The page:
Breaking Down the Product and Engineering Wall: A Catalyst for Product Success
While there are many reasons to unite your product and engineering teams, shipping better software faster is among the most compelling of the bunch. At UserVoice, we found that the separation of our product and engineering teams led to finger-pointing. Engineers would grumble “I don’t understand why we’re building this, it doesn’t make sense," while the product managers would see what the engineers delivered and think “This doesn’t solve the problem we set out to solve.” Neither party was satisfied with the process nor the outcomes and the two teams were frustrated. These inefficiencies were causing significant repercussions to the ideation and building of new products.
The root cause of this tension? These two teams had very different goals. After all, the mechanics of the two roles are very different, so you’d presume the measures of success be different as well. Over the past year or so we found some pressing flaws with this theory.
“Product teams love to identify the problems holding our users back then provide solutions to those problems that will delight. Engineers love solving problems for use-cases that are real, well understood, and well defined for our users,” said Torre Matthew, one of our exceptional Product Managers at UserVoice.
Oftentimes, product teams are often goaled on adoption, which is a proxy for the delivery of value. Ideally, you could get an honest answer from your entire user base to know just how valuable each change a product team makes turns out to be.
On the other side, engineering teams are measured on efficiency, predictability, and delivery. These are important things to know, of course, but getting an A+ in each of these areas in no way guarantees that what an engineering team delivers is valuable to customers, and therefore the business that employs them.
In the end, the goals of the product and engineering teams of an organization should be the same — the delivery of value.
Why break down the product and engineering wall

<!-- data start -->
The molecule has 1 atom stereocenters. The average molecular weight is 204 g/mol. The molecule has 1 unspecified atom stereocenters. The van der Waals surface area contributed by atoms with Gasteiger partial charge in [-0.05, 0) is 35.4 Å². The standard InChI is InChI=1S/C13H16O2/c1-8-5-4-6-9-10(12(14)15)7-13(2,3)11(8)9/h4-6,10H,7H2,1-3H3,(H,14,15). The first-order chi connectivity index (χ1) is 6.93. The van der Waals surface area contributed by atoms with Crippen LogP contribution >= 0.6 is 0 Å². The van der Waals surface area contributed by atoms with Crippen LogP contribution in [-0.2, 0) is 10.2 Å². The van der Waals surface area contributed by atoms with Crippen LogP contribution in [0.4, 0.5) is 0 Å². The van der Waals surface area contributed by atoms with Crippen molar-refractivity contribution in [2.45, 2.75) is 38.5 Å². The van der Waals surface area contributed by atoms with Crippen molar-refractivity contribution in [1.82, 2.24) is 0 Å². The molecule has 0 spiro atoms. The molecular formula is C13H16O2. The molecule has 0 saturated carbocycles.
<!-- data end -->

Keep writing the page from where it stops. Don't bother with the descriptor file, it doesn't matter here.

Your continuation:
Today, I’d like to address another significant change that helped better suit the product and engineering teams for each other: flattening the product and engineering teams to break down the product engineering wall.
Previously, I discussed our switch to Shape Up and how that has enabled our teams to have a voice in product decisions. Shape Up has moved the needle for us and we’re now delivering high-quality products that our customers actually want. How did we know this was a needed change? And how exactly did we get here?
How we aligned product and engineering
We realized we were guilty of continuing this pattern. So, how did we shift from the mindset of maintaining traditional, separate product and engineering metrics and align our teams toward the same goal?
- Merging product and engineering leadership
- Giving engineering a seat at the product table
- Emphasizing open and consistent communication
It took some work, but the results speak for themselves. Our teams are now higher-functioning and our customers are happier than ever.
Merging product and engineering leadership
The first step we took on this journey was merging the leadership of the two teams. Since we’d already decided it was best for the two teams to be goaled the same way, it only made sense to unify the leadership as well. For us, having a VP of Product and a VP of Engineering promoted team focus with tunnel vision — the two siloed teams worked together, of course, however they didn’t value the same things, which led to some serious challenges. Any time there was a disagreement, conversations were going up and down a chain of command, losing fidelity, emotion, and impact.
Naturally, someone accountable for operating a great engineering team is going to emphasize achieving superior traditional engineering metrics and the same holds for product leaders. For us, this led to a tense relationship between the two sides of the R&D coin and was hindering us from doing the exceptional work we could have been doing.
We maintain a traditional organizational structure oriented around job function in order to help people grow their careers. However, when it comes to the day-to-day work and setting outcomes-based goals, we put complementary roles together onto teams that last the duration of a Shape Up cycle. Each team will have some number of engineers, a product manager, and a designer. This is becoming more common, but it’s obvious that in order for a team to produce a full solution to a problem they’ve been tasked to wrestle down, they require each of these functions.